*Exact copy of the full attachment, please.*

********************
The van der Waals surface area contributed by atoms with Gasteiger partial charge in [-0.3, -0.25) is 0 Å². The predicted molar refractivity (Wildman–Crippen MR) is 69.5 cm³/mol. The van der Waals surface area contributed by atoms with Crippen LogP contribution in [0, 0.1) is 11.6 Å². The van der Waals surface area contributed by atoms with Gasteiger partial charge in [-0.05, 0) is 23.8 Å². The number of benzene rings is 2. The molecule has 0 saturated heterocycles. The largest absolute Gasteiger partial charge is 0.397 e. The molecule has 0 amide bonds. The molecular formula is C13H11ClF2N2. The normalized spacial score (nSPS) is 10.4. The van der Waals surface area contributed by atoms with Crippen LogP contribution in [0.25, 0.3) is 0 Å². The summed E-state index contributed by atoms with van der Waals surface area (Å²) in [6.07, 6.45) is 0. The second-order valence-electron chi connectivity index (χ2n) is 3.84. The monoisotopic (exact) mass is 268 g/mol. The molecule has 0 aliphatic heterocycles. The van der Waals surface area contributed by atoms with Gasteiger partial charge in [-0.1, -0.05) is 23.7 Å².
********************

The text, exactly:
The van der Waals surface area contributed by atoms with Gasteiger partial charge in [-0.3, -0.25) is 0 Å². The predicted molar refractivity (Wildman–Crippen MR) is 69.5 cm³/mol. The van der Waals surface area contributed by atoms with Crippen LogP contribution in [0, 0.1) is 11.6 Å². The van der Waals surface area contributed by atoms with Gasteiger partial charge in [-0.05, 0) is 23.8 Å². The number of benzene rings is 2. The molecule has 0 saturated heterocycles. The largest absolute Gasteiger partial charge is 0.397 e. The molecule has 0 amide bonds. The molecular formula is C13H11ClF2N2. The normalized spacial score (nSPS) is 10.4. The van der Waals surface area contributed by atoms with Crippen LogP contribution in [0.25, 0.3) is 0 Å². The summed E-state index contributed by atoms with van der Waals surface area (Å²) in [6.07, 6.45) is 0. The second-order valence-electron chi connectivity index (χ2n) is 3.84. The monoisotopic (exact) mass is 268 g/mol. The molecule has 0 aliphatic heterocycles. The van der Waals surface area contributed by atoms with Gasteiger partial charge in [-0.1, -0.05) is 23.7 Å².